In a nation besotted with dance numbers and peppy tracks, his music came with a harmony, uniqueness and an intrigue that made everybody sit and notice. Be it the classic ‘Iss Mod Se Jaatey Hain’ or ‘Oh Haseena Zulfon Waali’, R D Burman’s musical revelry, just like him, had many facets; each in complete contrast with each other.
Among the several veteran music directors who have graced the Indian film industry over the years, Burman, fondly called Pancham Da, would have turned 76 today, had he been alive.
A trendsetter by many means, R D Burman was a magician with musical notes. He changed the sound of music by bringing in Latin sounds, cabaret, psychedelic vibes, retro disco and funk sounds. His music was often reffered to as “ahead of its times”, and true to the epithet, his songs are still remembered and sung by the youth; musicians take to remake and remix his songs.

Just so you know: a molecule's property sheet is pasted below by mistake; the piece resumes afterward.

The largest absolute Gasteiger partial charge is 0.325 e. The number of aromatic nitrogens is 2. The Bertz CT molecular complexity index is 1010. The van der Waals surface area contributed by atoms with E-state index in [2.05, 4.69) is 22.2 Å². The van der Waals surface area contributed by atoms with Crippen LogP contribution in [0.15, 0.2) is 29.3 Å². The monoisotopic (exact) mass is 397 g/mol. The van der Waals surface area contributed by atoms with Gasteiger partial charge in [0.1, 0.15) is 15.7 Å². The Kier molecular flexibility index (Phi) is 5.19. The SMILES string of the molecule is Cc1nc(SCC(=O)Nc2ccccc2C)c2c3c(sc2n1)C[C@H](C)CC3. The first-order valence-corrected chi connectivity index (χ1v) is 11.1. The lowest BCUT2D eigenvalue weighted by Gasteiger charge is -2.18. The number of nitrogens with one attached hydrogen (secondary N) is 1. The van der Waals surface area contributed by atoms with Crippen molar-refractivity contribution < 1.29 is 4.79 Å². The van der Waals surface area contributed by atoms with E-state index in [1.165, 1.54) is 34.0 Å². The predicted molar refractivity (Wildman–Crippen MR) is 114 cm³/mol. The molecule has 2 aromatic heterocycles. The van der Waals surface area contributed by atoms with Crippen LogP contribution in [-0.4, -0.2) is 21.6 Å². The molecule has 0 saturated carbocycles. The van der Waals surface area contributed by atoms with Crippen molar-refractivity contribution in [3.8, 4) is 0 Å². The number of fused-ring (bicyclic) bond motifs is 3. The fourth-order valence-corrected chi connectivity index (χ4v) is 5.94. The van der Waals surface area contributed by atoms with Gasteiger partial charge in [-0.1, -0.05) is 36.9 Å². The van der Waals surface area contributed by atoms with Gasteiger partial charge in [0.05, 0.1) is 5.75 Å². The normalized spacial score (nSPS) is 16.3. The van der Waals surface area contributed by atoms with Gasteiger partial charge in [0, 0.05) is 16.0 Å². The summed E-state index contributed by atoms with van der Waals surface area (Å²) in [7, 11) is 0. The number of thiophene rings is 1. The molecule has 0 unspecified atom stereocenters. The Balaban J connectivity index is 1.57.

Born in Calcutta on June 27, 1939, in the then Calcutta, Pancham da’s father was the legendary music director S D Burman. And in a rarity, he carried on the musical legacy, though some would deny, a tad better than his father.
Like there were many facets to Pancham’s music, there were different backgrounder stories too about him and more especially about his nickname. One story has it that as an infant, his crying reminded his parents of the fifth note of the Indian music scale; this is known as Pancham. Another story has it that once when legendary actor Ashok Kumar visited him, he kept saying “Pa Pa, Pa, Pa” and thereby, he was named him “Pancham”.